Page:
So many news stories and essays are coming across our desk that deal with downloadable comics, internet copying and getting your entertainment for free, that we’ll be devoting most of today’s posting to that topic. Not that we have any answers. Downloading reached critical mass many years ago, and every time we walk by the empty halls of what once was our Mecca on Earth, Tower Records, we see the power of digital downloads.

To get things started, we’re going to run a POLL! How exciting is that? (It’s VERY exciting since we’re not sure if it’s going to work or not!) Vote

How much do you like reading comics on your computer?

I like it BETTER than paper!
Pixels or pulp — doesn’t matter to me as long as it’s Bendis!
Only in an emergency.

View Results

Poll powered by Free Polls


  1. Someone needs to write a better program that fits comics to any screen better. Mayhaps in a half page at a time, or panel at a time layout.

    The only things I’ll read through downloads are things that I can’t buy.

    Miracle Man comes to mind. But it makes me feel guilty. Rest assured I will throw my money at Mr. Moore and Mr. Gaiman once that’s in publication again.

    (I also read Len Wein’s Blue Beetle run as a download. Sadly I don’t think it’ll ever be reprinted).

    But no doubt, Paper is better.

  2. I love paper too, but it’s getting so darned expensive…

    I haven’t started downloading comics, but I’ve considered it.

    Part of it is being older and remembering how many comics I could buy with only $4, that it’s a stunner to pick up the latest issue of Avengers and see that it’s $3.99! That’s a lot of money for an incomplete story (or maybe I should start thinking of them as only chapters of a bigger story). I used to spend $40 a week or so on comics and get a pretty good haul and some pretty good variety, but now $40 of comics seems a lot less satisfying. Plus with $40 I could take my family out for dinner or get the kids some clothes… suddenly getting a small stack of some potentially un-fun comics doesn’t seem like such a priority anymore.

    About a month or so ago, my local multi-media store (F.Y.E.) sold a bunch of their comic stock off for a buck a book and it was like the old days. I got 23 books for about $23 and I got a pretty decent mix of stuff. The following week I went to my local comic store and picked up $25 worth of books and felt really dissatisfied and cheated. I felt like I wasn’t getting the bang for my buck that I felt I should have.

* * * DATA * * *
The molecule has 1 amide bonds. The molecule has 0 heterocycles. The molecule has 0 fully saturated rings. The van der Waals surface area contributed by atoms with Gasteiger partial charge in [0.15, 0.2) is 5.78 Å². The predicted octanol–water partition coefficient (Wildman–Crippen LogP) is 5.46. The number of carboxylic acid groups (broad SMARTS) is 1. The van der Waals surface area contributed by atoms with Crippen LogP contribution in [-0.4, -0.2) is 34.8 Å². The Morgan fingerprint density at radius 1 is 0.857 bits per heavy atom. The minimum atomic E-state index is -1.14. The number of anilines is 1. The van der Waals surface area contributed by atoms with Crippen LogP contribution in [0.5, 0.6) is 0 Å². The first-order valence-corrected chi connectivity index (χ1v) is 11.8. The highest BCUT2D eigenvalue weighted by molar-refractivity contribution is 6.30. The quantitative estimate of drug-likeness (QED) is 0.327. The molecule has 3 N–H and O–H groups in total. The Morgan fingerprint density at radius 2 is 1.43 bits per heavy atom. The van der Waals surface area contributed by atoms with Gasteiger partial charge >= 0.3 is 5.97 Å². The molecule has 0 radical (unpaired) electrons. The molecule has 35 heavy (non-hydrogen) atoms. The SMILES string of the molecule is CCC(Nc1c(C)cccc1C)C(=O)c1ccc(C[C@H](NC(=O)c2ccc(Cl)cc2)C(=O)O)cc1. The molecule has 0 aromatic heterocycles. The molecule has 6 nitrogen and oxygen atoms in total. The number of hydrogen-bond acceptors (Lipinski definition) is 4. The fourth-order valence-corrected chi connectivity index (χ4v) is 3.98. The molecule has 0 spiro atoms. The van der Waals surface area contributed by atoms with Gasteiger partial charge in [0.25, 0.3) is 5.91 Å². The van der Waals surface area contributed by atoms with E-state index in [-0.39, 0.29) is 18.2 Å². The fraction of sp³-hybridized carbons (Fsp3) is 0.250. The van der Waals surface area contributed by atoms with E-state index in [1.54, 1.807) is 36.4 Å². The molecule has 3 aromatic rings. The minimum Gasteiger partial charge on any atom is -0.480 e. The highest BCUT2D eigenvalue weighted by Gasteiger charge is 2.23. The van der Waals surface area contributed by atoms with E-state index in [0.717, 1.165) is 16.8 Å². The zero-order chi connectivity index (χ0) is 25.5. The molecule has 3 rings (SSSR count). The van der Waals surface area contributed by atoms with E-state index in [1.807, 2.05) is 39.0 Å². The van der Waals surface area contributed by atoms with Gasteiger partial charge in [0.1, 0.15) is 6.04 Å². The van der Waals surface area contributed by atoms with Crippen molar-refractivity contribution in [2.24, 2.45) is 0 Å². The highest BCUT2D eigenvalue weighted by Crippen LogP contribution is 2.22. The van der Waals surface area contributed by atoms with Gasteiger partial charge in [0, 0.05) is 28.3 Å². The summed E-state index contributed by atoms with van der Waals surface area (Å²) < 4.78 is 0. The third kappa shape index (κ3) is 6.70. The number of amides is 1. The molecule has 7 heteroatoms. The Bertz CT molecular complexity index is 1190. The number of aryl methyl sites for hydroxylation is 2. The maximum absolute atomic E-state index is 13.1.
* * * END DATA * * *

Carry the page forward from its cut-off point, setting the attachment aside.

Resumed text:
I felt like such an old person, remembering what it was like in the old days. It was yet another time I suddenly understood where my parents were coming from.

  3. I love the CDisplay program, and think it works wonders, but the experience is completely different. Nothing beats reading a paper comic. Reading a .cbz file or whatever is like skimming through a website. It doesn’t… absorb as well as a paper comic.

  4. @Bill Reed

    I agree that there are intrinsic differences between a paper comic and a digital comic, but I think that you have been trained to prefer those differences (maybe trained is the wrong word…)

    I think the generation coming up now will have no problems reading comics on their portable iTabs (or whatever the killer pda/laptop of the future is.)


  5. Bill, you should check out the Flashback offerings. They are in the same aspect ratio as a computer monitor, very much unlike normal comics. It makes a world of difference.

  6. Maybe I am just being nostalgic in my old age (33!) but I prefer paper. If I had to resort to staring at my computer screen to read a comic book (which would be akin to just surfing the web), I might as well switch to more engaging computer viewable content, such as watching DVDs or playing video games.

    However, I must admit that the price point is getting ludicrous. Supposedly, it is due in part to the better paper and better printing, but quite frankly I didn’t mind the regular newsprint back we had back in the dim past of 1985.

  7. Wow, that’s some happenstance. You start this poll, I just started a series of interviews with Digital Comics Groups on my podcast, Comics Radar. I interviewed Steve Wieck, from DriveTHru Comics. I personally think digital comics are a completely different beast. They’re going to appeal to a different audience. But for me, who just wants to read a good story, I’ll jump on digital downloads in an instant, especially once they make me a handy portable reader, and to be honest, my moto q is just about a perfect reader for me, except when they have the huge splashes. give me something like this, just about the size of a digest graphic novel, and I’m set to go.